When the new indoor propane gas heater blows its whistle: the end of indoor air pollution

The EPA has given the green light for indoor propanes to start spewing CO2, methane and nitrous oxide into the atmosphere.

This is the latest chapter in the EPA’s war on air pollution and the first time that the agency has approved such a move.

A year ago, when the CO2-spewing indoor air pollutant was a new development, the agency was considering allowing indoor gas heating systems to emit even more CO2 into the air.

But the CO 2 emissions had already begun to fall since then, and the agency decided that a CO2 emission limit of 300 parts per million (ppm) would be a reasonable limit for the time being.

The new rule, however, is likely to push indoor gas heater emitters even further into the stratosphere than they already are.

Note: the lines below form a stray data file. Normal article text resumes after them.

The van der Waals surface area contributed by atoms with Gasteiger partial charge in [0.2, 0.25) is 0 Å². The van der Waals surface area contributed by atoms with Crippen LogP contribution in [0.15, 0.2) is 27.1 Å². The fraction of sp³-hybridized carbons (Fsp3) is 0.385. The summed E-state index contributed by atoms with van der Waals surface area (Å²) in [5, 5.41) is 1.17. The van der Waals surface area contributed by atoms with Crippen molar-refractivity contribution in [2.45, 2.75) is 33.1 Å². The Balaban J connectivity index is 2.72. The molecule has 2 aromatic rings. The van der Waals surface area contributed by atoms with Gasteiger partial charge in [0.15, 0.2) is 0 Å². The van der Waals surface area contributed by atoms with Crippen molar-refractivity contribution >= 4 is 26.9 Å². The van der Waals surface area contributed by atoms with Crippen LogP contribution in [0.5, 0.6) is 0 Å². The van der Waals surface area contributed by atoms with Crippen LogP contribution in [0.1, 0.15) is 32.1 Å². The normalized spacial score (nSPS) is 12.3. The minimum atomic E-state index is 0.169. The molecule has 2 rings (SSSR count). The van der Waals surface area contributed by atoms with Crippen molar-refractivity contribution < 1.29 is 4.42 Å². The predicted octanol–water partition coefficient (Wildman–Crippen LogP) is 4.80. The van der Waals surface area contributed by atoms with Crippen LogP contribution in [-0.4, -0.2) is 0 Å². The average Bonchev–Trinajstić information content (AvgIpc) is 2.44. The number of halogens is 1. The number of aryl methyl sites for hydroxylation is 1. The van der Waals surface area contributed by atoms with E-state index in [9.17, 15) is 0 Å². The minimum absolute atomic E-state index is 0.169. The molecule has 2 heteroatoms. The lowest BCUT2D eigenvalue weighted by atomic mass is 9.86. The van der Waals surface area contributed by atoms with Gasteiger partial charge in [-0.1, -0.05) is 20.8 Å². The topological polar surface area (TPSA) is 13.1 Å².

It will require that the indoor gas generators meet the CO-spitting limit and the CO emissions will need to be measured at an outdoor facility that has not yet been approved for CO2 emissions.

The new CO2 limit of 30 ppm is still too high for most indoor gas heaters.

So indoor gas producers will need permits to operate outdoors.

The EPA says it will also require indoor gas operators to keep their facilities in compliance with air quality standards and to test for the presence of particulate matter.

So far, indoor gas companies are doing all of these things, but the EPA has not given a specific deadline for when those requirements will be met.

In addition, the EPA said that indoor gas systems with a capacity of more than 2,500 gallons (12,500 liters) of gas will have to meet CO2 standards, including those that apply to indoor boilers and refrigerators.

The agency is expected to issue the final rule this spring.

It is expected that the rules will cover the indoor use of gas heat as well as outdoor use of propane.

The latest round of CO2 regulations was approved by the EPA in November.

The agency has already announced the final rules for other industries, such as the construction industry.

But many indoor air pollutants will continue to be emitted, even if indoor gas technology improves.